Common Sense Education

I am a college professor, and every Monday I work from home for course planning and marking. I decided to volunteer as a teacher in my son’s grade 5 class every Monday for one to two periods. The major purpose of this was to free up the full-time teacher in order to focus on my son’s learning group. The full-time teacher has multiple learning groups, which naturally creates the problem of providing individualized attention and of meeting the curriculum requirements by the end of the school year.

I was a little concerned that while being a college professor, I would have a hard-time adjusting to teaching younger students. I am glad to report all went well, and the kids, the full-time teacher, and the special needs assistant thought I did an excellent job. But most important of all, I didn’t embarrass by son in the process!

To be honest, I don’t know why I should have been worried. If you are a good teacher, then you should be able to adapt to any teaching environment. But more than that, teaching should always include the following rule:

Make it fun for the learner…

After instructing elementary, high-school, and post secondary students, I believe that the above rule is the most important one to follow – period! It seems that every year the same questions are asked during our departmental meeting, “How do we retain our students?”. This year’s meeting provided a huge series of suggestions and discussion. The same old debate circulated about Generation Y, and the old “finger-pointing” of blame towards high-schools. But then a new approach was introduced to help break out of this “infinite loop”. Our departmental chair compared this debate to a negative feedback loop. In his slide show, he included a picture of lego building blocks depicting a continuously revolving set of stairs (an optical illusion). This was used to drive home the point – when we say our students are getting worse, we are fooled by our own flawed perception. It is not fair to judge our current students based on standards that we may have set for our course when we designed and implemented it in previous semesters / years / decades. We as educators also need to evolve…

Here is a link to the slide show [ ]

In my opinion, it comes down to making the learning experience fresh (throw in some unexpected and new things) to liven it up. Again the rule:

Make it fun for the learner…

For the first time in nearly two decades, based on student diversity the focus has been shifted:

Students will only attend class if they believe they will get something out of the class – most are now NOT interested in marks. It is up to the teacher to inspire, motivate, negotiate, cajol students toward success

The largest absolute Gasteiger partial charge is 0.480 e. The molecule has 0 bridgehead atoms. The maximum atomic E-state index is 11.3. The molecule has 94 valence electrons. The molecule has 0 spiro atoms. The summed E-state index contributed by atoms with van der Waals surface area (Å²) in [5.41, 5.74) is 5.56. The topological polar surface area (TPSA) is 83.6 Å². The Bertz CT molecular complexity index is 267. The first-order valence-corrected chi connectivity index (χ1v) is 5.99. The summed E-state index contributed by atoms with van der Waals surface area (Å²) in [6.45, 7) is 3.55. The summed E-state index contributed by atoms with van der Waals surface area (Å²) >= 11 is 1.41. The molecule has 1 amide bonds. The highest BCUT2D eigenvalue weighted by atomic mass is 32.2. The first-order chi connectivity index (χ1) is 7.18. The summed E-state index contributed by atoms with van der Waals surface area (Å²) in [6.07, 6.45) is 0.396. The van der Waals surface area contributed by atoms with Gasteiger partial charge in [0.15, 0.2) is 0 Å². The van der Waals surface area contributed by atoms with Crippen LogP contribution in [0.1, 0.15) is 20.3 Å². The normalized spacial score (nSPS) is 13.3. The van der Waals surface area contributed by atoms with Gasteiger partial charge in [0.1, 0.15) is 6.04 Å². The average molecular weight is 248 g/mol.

I believe as educators we must fight the urge to remain the same, and to try new approaches. In addition more parents should volunteer in elementary classes to assist teachers that are obviously overburdened with students of varying needs and suffering from budgetary contraints.

As for myself, I will continue to incorporate new approaches in the classes that I teach (both professional and voluntary) and follow my new golden rule… I like to keep things simple…


~ by Murray Saul on January 7, 2009.

3 Responses to “Common Sense Education”

  1. I encourage open discussion on this topic

  2. When tutoring students one on one, It’s far easier for me to gauge the best way in which I can connect to the student, than it is to do so for a large classroom. A teacher can go very far in leading the learning process, but there is a limit to building their half, or 3/4 of the bridge.

    The dynamic of college and university classrooms are constantly changing, now more so than ever. We are seeing an influx of a wider demographic of students turning to post secondary education.

    In terms of student retention, those who can succeed will stay and finish their diploma. Those who can’t succeed may contribute to the colleges high turnover rate.

    Why are some students not succeeding? Why are some students, whether they care about their marks or not, hovering at “C” grade averages?

    It’s obvious that we can’t give away grades, but if we can foster student accountability and really drive home the importance of the “Successful” completion of our programs, will students be attracted to finish their 2 year or 3 year diplomas without getting demotivated and giving up half way through?

    Teaching methods do go very far with motivated students. I think it’s also very important to nurture an overall perspective of our programs, at Seneca specifically, that would motivate students to take advantage of the wide variety of teaching styles and educators that the our instructors offer.

    Good topic for further discussion.

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